The American presidency can make or break disenfranchised nations

American history reminds us that disenfranchised countries thrive under corrupt leadership

Courtesy+of+Joe+Biden%27s+official+Facebook+page%0A

Courtesy of Joe Biden’s official Facebook page

By Max Schwartz, Collegian Columnist

News broke the morning of Nov. 7 that former-Vice President Joe Biden would be the 2020 president-elect, beating incumbent President Donald J. Trump by more than 60 electoral college votes and five million popular votes. With a new incoming president comes a flurry of domestic and international issues to be addressed, an area that Trump has left a mess and has no intention of cleaning up before Biden is sworn in on Jan. 20.

Despite an inability to lead his own country, Trump somehow inspired hope halfway across the globe in a country that has long struggled with strong leadership and democracy: Nigeria.

Nigerian support for the lame-duck president goes back to Trump’s best-selling memoir “The Art of the Deal,” which details his upbringing and business advice that can make just about anyone a billionaire, assuming you have a small loan of a million dollars to start. It was no surprise that when the business tycoon was elected to public office that his legion of international support followed.

Trump’s presidency wasn’t much of an adjustment either. Sitting Nigerian President Muhammadu Buhari is 76 to Trump’s 74 and Buhari’s vice president, Yemi Osinbajo, is a Pentecostal pastor to Mike Pence’s born-again evangelical Catholicism. There is a similar economic nationalism, disregard for the law and overt misogyny that put Trump and Buhari on the same wavelength when drafting legislation.

The major difference between Trump’s ability to rule and Buhari’s is when they entered office. Trump began his four years following NASA’s discovery of water on Mars and the legalization of same-sex marriage; in short, the United States was doing pretty well. On the contrary, Buhari was governing a country where nearly one-third of all children have never been enrolled in school and over 43 percent of women between 15-49 are married before their 18th birthday.

So what does a country like Nigeria have to do with the United States of America?

A reputation boost would be the simple answer, but it’s never been that simple. Nigeria is a massive country with over 195 million people and the 26th largest GDP between Belgium and Austria. Ever since Nigeria’s emancipation from the British Empire in 1960, its leaders have been trying to catapult the country onto the world stage with the likes of France, Germany and Brazil. And unlike many other African nations, Nigeria hasn’t extensively fought its neighbors; most of its recent feuds have been with terrorist organizations like Boko Haram and ISIL.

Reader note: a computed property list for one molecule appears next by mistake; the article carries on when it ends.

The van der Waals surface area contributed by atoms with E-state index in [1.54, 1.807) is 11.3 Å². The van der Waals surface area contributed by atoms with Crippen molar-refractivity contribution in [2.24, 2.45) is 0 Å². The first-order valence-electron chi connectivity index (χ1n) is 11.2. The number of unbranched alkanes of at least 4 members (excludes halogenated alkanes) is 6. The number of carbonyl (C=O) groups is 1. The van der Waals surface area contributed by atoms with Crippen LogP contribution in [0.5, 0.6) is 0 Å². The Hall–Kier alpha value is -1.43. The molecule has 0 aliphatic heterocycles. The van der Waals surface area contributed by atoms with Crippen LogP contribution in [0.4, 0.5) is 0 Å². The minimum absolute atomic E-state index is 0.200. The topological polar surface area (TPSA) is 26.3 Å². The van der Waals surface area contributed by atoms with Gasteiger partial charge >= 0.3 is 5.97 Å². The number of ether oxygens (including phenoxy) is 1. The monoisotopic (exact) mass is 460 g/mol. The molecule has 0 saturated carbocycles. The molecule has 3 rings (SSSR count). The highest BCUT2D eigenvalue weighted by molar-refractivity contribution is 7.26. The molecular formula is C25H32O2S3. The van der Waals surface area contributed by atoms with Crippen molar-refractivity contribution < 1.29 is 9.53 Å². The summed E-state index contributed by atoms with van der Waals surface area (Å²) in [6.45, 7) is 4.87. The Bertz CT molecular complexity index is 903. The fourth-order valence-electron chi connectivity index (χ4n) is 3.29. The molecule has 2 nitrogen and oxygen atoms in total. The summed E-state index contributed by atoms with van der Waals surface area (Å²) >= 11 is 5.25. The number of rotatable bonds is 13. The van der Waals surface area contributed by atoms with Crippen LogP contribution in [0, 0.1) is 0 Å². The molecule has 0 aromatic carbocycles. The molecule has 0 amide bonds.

Nigerian support for Trump meant that Buhari could visit the White House and publicly appear with the president, but it also meant ignoring Trump when he disparaged Buhari’s country. In early 2018, Trump referred to Haiti and other African nations as “s—holes.” Opportunistic friends to the president, like Buhari, were silent on the matter. Trump’s list of opportunistic international support goes on, from Indian Prime Minister Narendra Modi to Brazilian President Jair Bolsonaro.

Countries like India and Brazil were eager to connect with Trump because he didn’t care what was happening overseas as long as the U.S. was profiting or spreading Western influence. Brazil and India are nowhere near as financially and politically desperate as Nigeria, but any support from one of the richest nations in the world is bound to go a long way. Just ask Israel.

Israel and the U.S. have been friendly since President Harry S. Truman recognized David Ben-Gurion’s establishment of the Israeli State in 1948. American support in the late 1940s meant that Ben-Gurion would finally have control of the nation-state the Jewish people had been longing for.

Since 1985 Israel has been granted over $142 billion in aid by the U.S., a majority of which goes to its military, often regarded as one of the most powerful in the world. In turn, the U.S. now has over 38 “named” active military bases worldwide, many of which are in the Middle East around Israel, Qatar and Saudi Arabia. But Israel has the United States’ word and if trouble ever arises Israeli people can rest assured that the sitting American president has their back.

Historically, countries have always formed alliances based on their political and ethnic agendas. A raft of Eastern European nations aligned themselves with Nazi Germany because a Third Reich victory meant successes within their own nations. Croatia wanted to eliminate its Serb population and Romania longed for the northern region of Transylvania, so they both hopped on the bandwagon and pledged their allegiance to Adolf Hitler and Nazi Germany.

Money talks and so does military power which is why a friendship with the U.S. is a friendship with money, power and glory. On the world stage, it’s easy to mess up and a partnership with the U.S. acts as a safety net for even the most corrupt of leaders.

The panacea for all of America’s problems is not a new president, but it certainly doesn’t hurt. U.S. alliance with leaders like Buhari, Modi and Bolsonaro must come to a halt until they decide to remedy relations within their own countries. Instead of aligning with countries for the sole purpose of trade deals and military bases, the U.S. can begin promoting international diplomacy in return for American support.

More than 70 million Americans need to be convinced this is a step in the right direction. Under President-elect Biden, I don’t think that will be too hard.

Max Schwartz can be reached at [email protected]. Follow him on Twitter @maxwschwartz.